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Education Statistics Quarterly
Vol 3, Issue 3, Topic: Elementary and Secondary Education
Homeschooling in the United States: 1999
By: Stacey Bielick, Kathryn Chandler, and Stephen P. Broughman
 
This article was originally published as the Statistical Analysis Report of the same name. The Highlights and the Methodology and Technical Notes from the original report have been omitted. The sample survey data are from the NCES National Household Education Surveys Program (NHES).
 
 

Past estimates of the number of homeschoolers vary by hundreds of thousands of children. Brian Ray, president of the National Home Education Research Institute, estimated the number of homeschoolers to be around 1.15 million during the 1996–97 school year, and predicted that the number would grow to at least 1.3 million during 1999–2000 (Ray 1997). Patricia M. Lines, through her research at the U.S. Department of Education, National Institute on Student Achievement, Curriculum, and Assessment, estimated the number of homeschoolers to be around 700,000 during 1995-96, possibly growing to 1 million by 1997–98 (Lines 1999). Both Ray and Lines grant that their estimates probably anchor the range within which the actual number of homeschoolers could fall.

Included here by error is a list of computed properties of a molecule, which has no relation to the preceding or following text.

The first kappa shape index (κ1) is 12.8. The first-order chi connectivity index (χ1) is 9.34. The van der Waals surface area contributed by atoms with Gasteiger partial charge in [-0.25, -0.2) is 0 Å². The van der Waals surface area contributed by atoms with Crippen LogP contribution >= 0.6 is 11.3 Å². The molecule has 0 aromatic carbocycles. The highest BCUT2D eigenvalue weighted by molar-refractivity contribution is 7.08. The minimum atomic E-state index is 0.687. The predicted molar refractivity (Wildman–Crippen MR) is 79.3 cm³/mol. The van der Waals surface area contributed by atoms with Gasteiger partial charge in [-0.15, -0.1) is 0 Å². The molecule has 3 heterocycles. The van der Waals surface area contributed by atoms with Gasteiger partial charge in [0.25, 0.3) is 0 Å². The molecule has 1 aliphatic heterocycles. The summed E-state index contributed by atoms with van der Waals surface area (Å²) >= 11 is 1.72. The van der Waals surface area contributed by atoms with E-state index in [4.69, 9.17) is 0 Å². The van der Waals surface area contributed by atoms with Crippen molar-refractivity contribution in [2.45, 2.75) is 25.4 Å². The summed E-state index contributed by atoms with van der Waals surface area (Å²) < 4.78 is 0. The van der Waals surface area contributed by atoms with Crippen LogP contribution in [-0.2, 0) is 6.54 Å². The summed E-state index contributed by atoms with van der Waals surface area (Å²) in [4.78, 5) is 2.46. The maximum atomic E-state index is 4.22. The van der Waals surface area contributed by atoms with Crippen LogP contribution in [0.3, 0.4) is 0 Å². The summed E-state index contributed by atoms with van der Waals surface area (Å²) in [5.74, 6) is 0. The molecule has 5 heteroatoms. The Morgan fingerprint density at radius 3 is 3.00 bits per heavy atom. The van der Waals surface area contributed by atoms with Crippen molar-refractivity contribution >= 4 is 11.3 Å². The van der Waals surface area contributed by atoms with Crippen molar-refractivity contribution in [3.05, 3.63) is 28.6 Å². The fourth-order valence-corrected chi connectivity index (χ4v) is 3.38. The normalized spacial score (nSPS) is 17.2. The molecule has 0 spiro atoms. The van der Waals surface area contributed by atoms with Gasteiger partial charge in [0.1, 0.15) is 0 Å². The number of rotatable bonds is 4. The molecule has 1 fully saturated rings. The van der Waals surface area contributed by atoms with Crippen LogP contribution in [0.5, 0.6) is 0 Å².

The methods used by Ray and Lines in the development of their estimates varied. Ray derived his most recent estimate of the number of homeschoolers using his own 1995 survey of homeschoolers and their use of curricular packages as his base and sales of homeschooling curricular packages to adjust for growth over time. Ray applied the ratio of users of curricular packages and nonusers identified in the 1995 survey to more recent sales of homeschool curricular packages to obtain his 1999–2000 estimate. Lines collected data from all states that obtained records on homeschooling children in both the 1990–91 and 1995–96 school years (32 states and the District of Columbia). Using the 12 states with high record-collection rates for homeschoolers, based on Ray's estimates of the percentage of homeschoolers who reported filing in their state, Lines estimated the percentage of school-aged children who were homeschooling in those 12 states. Lines estimated the number of children homeschooled nationally by applying the percentage distribution of homeschoolers from the state sample to national totals of school-aged children.